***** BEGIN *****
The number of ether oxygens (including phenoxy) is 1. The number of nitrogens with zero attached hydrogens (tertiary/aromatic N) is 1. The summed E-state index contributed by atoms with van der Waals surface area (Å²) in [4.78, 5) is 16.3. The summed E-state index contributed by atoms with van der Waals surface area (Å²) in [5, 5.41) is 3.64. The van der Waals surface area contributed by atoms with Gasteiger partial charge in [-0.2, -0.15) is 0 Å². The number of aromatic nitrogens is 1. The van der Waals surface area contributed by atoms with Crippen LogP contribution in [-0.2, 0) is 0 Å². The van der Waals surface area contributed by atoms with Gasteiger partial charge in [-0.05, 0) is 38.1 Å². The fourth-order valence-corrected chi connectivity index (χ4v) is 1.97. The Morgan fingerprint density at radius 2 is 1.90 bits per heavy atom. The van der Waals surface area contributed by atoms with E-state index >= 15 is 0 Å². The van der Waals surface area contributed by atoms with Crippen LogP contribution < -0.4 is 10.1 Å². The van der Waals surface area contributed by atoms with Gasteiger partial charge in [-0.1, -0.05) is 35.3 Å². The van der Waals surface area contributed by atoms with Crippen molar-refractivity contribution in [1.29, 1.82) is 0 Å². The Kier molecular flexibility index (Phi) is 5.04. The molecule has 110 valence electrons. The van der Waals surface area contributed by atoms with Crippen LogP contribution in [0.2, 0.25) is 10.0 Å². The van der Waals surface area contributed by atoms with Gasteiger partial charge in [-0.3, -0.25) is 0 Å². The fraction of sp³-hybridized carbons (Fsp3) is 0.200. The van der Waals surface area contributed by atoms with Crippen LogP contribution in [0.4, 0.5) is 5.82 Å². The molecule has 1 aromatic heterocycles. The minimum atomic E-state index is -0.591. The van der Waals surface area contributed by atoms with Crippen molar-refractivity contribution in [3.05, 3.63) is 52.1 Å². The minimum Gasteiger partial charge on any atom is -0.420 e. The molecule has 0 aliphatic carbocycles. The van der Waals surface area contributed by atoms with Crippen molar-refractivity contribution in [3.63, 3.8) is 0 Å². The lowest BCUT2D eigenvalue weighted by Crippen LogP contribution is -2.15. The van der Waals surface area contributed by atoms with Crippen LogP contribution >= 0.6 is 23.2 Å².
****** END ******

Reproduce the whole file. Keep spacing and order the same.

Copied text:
The number of ether oxygens (including phenoxy) is 1. The number of nitrogens with zero attached hydrogens (tertiary/aromatic N) is 1. The summed E-state index contributed by atoms with van der Waals surface area (Å²) in [4.78, 5) is 16.3. The summed E-state index contributed by atoms with van der Waals surface area (Å²) in [5, 5.41) is 3.64. The van der Waals surface area contributed by atoms with Gasteiger partial charge in [-0.2, -0.15) is 0 Å². The number of aromatic nitrogens is 1. The van der Waals surface area contributed by atoms with Crippen LogP contribution in [-0.2, 0) is 0 Å². The van der Waals surface area contributed by atoms with Gasteiger partial charge in [-0.05, 0) is 38.1 Å². The fourth-order valence-corrected chi connectivity index (χ4v) is 1.97. The Morgan fingerprint density at radius 2 is 1.90 bits per heavy atom. The van der Waals surface area contributed by atoms with E-state index >= 15 is 0 Å². The van der Waals surface area contributed by atoms with Crippen LogP contribution < -0.4 is 10.1 Å². The van der Waals surface area contributed by atoms with Gasteiger partial charge in [-0.1, -0.05) is 35.3 Å². The van der Waals surface area contributed by atoms with Crippen molar-refractivity contribution in [1.29, 1.82) is 0 Å². The Kier molecular flexibility index (Phi) is 5.04. The molecule has 110 valence electrons. The van der Waals surface area contributed by atoms with Crippen LogP contribution in [0.2, 0.25) is 10.0 Å². The van der Waals surface area contributed by atoms with Gasteiger partial charge in [-0.3, -0.25) is 0 Å². The fraction of sp³-hybridized carbons (Fsp3) is 0.200. The van der Waals surface area contributed by atoms with Crippen LogP contribution in [0.4, 0.5) is 5.82 Å². The molecule has 1 aromatic heterocycles. The minimum atomic E-state index is -0.591. The van der Waals surface area contributed by atoms with Crippen molar-refractivity contribution in [3.05, 3.63) is 52.1 Å². The minimum Gasteiger partial charge on any atom is -0.420 e. The molecule has 0 aliphatic carbocycles. The van der Waals surface area contributed by atoms with Crippen molar-refractivity contribution in [3.63, 3.8) is 0 Å². The lowest BCUT2D eigenvalue weighted by Crippen LogP contribution is -2.15. The van der Waals surface area contributed by atoms with Crippen LogP contribution >= 0.6 is 23.2 Å².